Great First Impressions By: Patrick Burgos

April 8, 2008 by Mobile Beat Staff Writer

How do you sound when you answer a customer call? Cheerful? Energetic? Enthusiastic? Have you ever called for service, be it a plumber, an electrician, a doctor, whoever, and the person who answered the phone sounded as though you were an interruption? They were disagreeable, argumentative, or just plain unhelpful?In today’s busy world many workers wear more than one hat throughout the day. They answer phones while entering spreadsheet data, repairing equipment, or practicing their new show or dance steps. Does this sound familiar?

Still we can never forget that each and every phone call or drop-in visit could be from a prospective customer. How they perceive us and our professionalism in the first 30 seconds of our conversation often determines whether they would buy services from us in the future. Before we explain our services or quote a price we must create an open and receptive atmosphere for the customer. Only then can they really hear what we propose. An unfriendly face or voice, an abrupt manner, a perceived unwillingness to help them with their questions or concerns could sour a relationship for years to come.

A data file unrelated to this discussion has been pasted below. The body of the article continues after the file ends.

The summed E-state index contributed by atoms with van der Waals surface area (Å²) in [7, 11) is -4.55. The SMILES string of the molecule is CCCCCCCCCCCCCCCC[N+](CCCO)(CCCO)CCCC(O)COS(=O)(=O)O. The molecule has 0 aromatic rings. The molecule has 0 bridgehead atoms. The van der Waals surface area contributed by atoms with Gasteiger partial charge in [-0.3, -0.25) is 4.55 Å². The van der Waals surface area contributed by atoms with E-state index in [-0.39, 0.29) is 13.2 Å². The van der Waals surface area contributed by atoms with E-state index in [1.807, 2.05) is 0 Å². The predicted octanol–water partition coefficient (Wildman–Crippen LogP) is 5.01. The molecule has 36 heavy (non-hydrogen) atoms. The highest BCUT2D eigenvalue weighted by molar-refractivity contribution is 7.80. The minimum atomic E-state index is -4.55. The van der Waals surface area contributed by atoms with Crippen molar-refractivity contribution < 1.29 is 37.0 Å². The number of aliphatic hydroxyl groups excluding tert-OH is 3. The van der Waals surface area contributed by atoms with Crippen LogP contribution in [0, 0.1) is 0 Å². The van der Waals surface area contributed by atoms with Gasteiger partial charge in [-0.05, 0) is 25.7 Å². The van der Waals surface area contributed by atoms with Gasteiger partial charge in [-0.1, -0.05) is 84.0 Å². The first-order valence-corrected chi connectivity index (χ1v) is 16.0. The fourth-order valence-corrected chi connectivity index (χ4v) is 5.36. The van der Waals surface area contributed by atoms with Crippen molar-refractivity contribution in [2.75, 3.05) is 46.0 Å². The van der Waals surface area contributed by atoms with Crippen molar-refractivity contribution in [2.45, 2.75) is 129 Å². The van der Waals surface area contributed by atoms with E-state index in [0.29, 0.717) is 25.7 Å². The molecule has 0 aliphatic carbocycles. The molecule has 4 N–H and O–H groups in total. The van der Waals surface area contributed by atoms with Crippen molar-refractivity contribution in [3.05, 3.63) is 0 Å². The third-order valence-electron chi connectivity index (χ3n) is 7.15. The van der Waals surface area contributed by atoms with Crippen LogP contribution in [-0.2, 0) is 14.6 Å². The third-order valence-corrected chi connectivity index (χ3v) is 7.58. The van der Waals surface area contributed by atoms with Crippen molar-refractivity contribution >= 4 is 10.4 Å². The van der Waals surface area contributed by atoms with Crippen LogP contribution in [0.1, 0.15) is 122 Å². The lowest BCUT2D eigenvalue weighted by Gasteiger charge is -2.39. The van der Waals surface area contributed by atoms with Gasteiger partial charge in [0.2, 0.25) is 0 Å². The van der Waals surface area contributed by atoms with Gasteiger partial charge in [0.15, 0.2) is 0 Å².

So how do we avoid this customer service pitfall, and make a great first impression?

It’s really a matter of always putting the customer first. If customer service is our top priority as individuals, and as a corporate culture, we will nurture ways to improve customer interaction. In every organization it starts from the top, whether you are a one-person operation, or a multi-op service. The person in charge can and should set the tone for everyone else, employees, subcontractors, fellow vendors.